Mohammed Pourabdollah, a student activist who served part of his jail sentence at Evin, described Ward 350 to Al-Monitor: “This political ward is constantly under surveillance. Phones are disconnected and there is CCTV everywhere. The general environment is intensely security-oriented. They fear collective political actions, and the operatives of the Ministry of Intelligence are everywhere, surveying all of the prisoners’ actions.” He said the Ministry of Intelligence does not want any contact between the political prisoners and the outside world, and wishes for the present contacts to be “cut off.”

Kouhyar Goudarzi, a human rights activist and former prisoner of Ward 350, told Al-Monitor: “Prison officials are quite sensitive about any form of noncompliance. They are very worried about any form of civil disobedience from the political prisoners. The same thing happened three years ago, when prison officials wanted to move 10 prisoners to solitary, but others resisted and prevented this. So, the special forces moved in and started beating the prisoners.”

In recent years, prison officials have tried hard to cut off contacts between the political prisoners and the outside world. However, they have not succeeded. Many prisoners continue their political activities by writing open letters and newspaper articles.

Evin has witnessed some of Iran’s most notorious single cases of abuse. In 2003, Zahra Kazemi, an Iranian-Canadian journalist, was killed as a result of torture during her interrogations at Evin. Her death was investigated by members of parliament, but Judge Saeed Mortazavi, a key figure in the case of her death, was never prosecuted or convicted. Additionally, Hoda Saber, another political prisoner, died of a heart attack during a hunger strike. Sattar Beheshti, the blogger whose death became a scandal for the Internet Police Force, also died inside the prison.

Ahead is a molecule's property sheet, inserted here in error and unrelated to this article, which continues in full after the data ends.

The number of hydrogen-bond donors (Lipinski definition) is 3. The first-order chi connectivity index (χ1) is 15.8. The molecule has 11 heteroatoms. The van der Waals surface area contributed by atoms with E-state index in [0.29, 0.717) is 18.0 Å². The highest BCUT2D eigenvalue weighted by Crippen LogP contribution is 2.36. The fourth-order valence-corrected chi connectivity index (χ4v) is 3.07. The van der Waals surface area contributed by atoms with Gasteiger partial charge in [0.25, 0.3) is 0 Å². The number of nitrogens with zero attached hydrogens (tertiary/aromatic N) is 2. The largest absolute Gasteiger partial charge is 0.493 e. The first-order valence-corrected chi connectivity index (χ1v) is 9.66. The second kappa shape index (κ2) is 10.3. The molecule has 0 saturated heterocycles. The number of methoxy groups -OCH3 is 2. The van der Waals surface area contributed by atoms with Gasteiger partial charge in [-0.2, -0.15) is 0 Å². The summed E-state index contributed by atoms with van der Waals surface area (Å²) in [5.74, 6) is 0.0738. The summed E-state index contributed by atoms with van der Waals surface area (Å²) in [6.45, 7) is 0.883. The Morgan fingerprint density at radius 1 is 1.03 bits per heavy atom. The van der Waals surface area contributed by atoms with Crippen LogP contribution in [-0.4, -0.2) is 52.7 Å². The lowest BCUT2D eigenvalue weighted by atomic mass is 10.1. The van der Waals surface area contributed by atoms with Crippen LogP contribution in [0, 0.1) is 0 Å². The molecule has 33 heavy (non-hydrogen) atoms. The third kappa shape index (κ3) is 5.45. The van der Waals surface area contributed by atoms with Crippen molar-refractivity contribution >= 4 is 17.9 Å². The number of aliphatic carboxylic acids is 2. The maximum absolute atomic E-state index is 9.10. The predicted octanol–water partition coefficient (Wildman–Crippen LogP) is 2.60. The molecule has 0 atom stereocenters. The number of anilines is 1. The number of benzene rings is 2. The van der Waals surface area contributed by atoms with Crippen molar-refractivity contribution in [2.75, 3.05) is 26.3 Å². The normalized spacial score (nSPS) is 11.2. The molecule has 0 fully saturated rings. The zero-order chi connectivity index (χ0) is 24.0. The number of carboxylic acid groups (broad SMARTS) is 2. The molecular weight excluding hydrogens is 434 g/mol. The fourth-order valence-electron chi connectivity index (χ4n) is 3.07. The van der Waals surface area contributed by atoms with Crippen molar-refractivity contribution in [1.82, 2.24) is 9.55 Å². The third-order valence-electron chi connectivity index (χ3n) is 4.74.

Maziar Bahari, an Iranian-Canadian journalist and Newsweek reporter, spent time inside the prison, and later published a memoir titled Then They Came for Me. The three Americans arrested at the Iran-Iraq border — Shane Bauer, Joshua Fattal and Sarah Shourd — spent most of their time in captivity inside Evin. They published their own memoir, A Sliver of Light. They have testified about the harsh treatment, torture and psychological traps at Evin.

Amnesty International has issued a letter of concern urging Iranian citizens to write to officials asking for injured prisoners to be provided with medical provisions. In the letter, officials are discouraged from torturing or mistreating prisoners in solitary confinement. In the first official reaction from the government, the head of the prison administration, Gholamhossein Esmaeeli, denied any form of physical punishment by the guards against the prisoners of Ward 350.

Behdad Bordbar

Behdad Bordbar is a journalist who has worked for Radiozamaneh in Amsterdam and has also published articles in BBC Persian and Akhbar-e Rooz. His work has been published in English, Kurdish and Norwegian.